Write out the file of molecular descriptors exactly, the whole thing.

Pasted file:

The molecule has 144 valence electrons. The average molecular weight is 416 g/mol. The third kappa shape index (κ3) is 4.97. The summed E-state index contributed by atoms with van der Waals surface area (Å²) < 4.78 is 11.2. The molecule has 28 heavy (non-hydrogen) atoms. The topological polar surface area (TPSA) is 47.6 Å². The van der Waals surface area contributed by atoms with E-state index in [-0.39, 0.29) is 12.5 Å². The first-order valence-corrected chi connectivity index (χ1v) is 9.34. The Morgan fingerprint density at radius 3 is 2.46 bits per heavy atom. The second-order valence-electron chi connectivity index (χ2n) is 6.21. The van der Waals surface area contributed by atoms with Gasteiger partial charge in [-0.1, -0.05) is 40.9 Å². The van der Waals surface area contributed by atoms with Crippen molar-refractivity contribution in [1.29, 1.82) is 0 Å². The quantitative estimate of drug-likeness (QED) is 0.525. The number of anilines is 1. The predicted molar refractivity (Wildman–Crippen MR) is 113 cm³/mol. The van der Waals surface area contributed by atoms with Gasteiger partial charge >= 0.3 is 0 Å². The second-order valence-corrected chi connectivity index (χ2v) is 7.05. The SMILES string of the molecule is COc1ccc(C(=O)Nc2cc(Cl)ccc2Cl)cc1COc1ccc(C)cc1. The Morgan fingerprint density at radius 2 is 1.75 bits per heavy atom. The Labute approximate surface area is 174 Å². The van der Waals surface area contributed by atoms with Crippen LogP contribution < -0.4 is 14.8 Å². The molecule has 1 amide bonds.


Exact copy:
The molecule has 144 valence electrons. The average molecular weight is 416 g/mol. The third kappa shape index (κ3) is 4.97. The summed E-state index contributed by atoms with van der Waals surface area (Å²) < 4.78 is 11.2. The molecule has 28 heavy (non-hydrogen) atoms. The topological polar surface area (TPSA) is 47.6 Å². The van der Waals surface area contributed by atoms with E-state index in [-0.39, 0.29) is 12.5 Å². The first-order valence-corrected chi connectivity index (χ1v) is 9.34. The Morgan fingerprint density at radius 3 is 2.46 bits per heavy atom. The second-order valence-electron chi connectivity index (χ2n) is 6.21. The van der Waals surface area contributed by atoms with Gasteiger partial charge in [-0.1, -0.05) is 40.9 Å². The van der Waals surface area contributed by atoms with Crippen molar-refractivity contribution in [1.29, 1.82) is 0 Å². The quantitative estimate of drug-likeness (QED) is 0.525. The number of anilines is 1. The predicted molar refractivity (Wildman–Crippen MR) is 113 cm³/mol. The van der Waals surface area contributed by atoms with Gasteiger partial charge >= 0.3 is 0 Å². The second-order valence-corrected chi connectivity index (χ2v) is 7.05. The SMILES string of the molecule is COc1ccc(C(=O)Nc2cc(Cl)ccc2Cl)cc1COc1ccc(C)cc1. The Morgan fingerprint density at radius 2 is 1.75 bits per heavy atom. The Labute approximate surface area is 174 Å². The van der Waals surface area contributed by atoms with Crippen LogP contribution < -0.4 is 14.8 Å². The molecule has 1 amide bonds.